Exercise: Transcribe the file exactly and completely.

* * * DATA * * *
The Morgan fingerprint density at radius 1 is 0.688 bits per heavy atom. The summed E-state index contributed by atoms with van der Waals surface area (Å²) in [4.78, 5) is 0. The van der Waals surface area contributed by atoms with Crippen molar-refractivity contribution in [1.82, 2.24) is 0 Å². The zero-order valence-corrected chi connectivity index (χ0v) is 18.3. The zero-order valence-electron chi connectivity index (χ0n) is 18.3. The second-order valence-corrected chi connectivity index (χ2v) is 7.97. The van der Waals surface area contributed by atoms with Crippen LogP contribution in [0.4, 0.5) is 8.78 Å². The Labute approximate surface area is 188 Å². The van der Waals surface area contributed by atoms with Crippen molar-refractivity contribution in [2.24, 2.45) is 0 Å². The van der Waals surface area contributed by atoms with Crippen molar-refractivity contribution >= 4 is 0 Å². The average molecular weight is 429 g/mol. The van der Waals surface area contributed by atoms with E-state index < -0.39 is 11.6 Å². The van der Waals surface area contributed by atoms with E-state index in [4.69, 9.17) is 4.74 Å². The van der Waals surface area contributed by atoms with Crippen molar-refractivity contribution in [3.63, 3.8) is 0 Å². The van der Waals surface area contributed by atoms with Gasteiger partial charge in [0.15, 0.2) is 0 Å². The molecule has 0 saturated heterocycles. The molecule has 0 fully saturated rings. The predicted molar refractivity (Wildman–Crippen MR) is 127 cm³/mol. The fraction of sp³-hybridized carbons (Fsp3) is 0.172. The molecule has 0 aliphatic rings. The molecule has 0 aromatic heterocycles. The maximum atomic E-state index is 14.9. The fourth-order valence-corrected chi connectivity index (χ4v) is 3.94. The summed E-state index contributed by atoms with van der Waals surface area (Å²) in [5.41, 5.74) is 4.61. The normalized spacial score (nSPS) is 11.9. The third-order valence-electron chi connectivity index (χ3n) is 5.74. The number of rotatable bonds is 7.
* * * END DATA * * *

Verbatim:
The Morgan fingerprint density at radius 1 is 0.688 bits per heavy atom. The summed E-state index contributed by atoms with van der Waals surface area (Å²) in [4.78, 5) is 0. The van der Waals surface area contributed by atoms with Crippen molar-refractivity contribution in [1.82, 2.24) is 0 Å². The zero-order valence-corrected chi connectivity index (χ0v) is 18.3. The zero-order valence-electron chi connectivity index (χ0n) is 18.3. The second-order valence-corrected chi connectivity index (χ2v) is 7.97. The van der Waals surface area contributed by atoms with Crippen LogP contribution in [0.4, 0.5) is 8.78 Å². The Labute approximate surface area is 188 Å². The van der Waals surface area contributed by atoms with Crippen molar-refractivity contribution in [2.24, 2.45) is 0 Å². The van der Waals surface area contributed by atoms with Crippen molar-refractivity contribution >= 4 is 0 Å². The average molecular weight is 429 g/mol. The van der Waals surface area contributed by atoms with E-state index < -0.39 is 11.6 Å². The van der Waals surface area contributed by atoms with E-state index in [4.69, 9.17) is 4.74 Å². The van der Waals surface area contributed by atoms with Crippen molar-refractivity contribution in [3.63, 3.8) is 0 Å². The van der Waals surface area contributed by atoms with Gasteiger partial charge in [0.15, 0.2) is 0 Å². The molecule has 0 saturated heterocycles. The molecule has 0 fully saturated rings. The predicted molar refractivity (Wildman–Crippen MR) is 127 cm³/mol. The fraction of sp³-hybridized carbons (Fsp3) is 0.172. The molecule has 0 aliphatic rings. The molecule has 0 aromatic heterocycles. The maximum atomic E-state index is 14.9. The fourth-order valence-corrected chi connectivity index (χ4v) is 3.94. The summed E-state index contributed by atoms with van der Waals surface area (Å²) in [5.41, 5.74) is 4.61. The normalized spacial score (nSPS) is 11.9. The third-order valence-electron chi connectivity index (χ3n) is 5.74. The number of rotatable bonds is 7.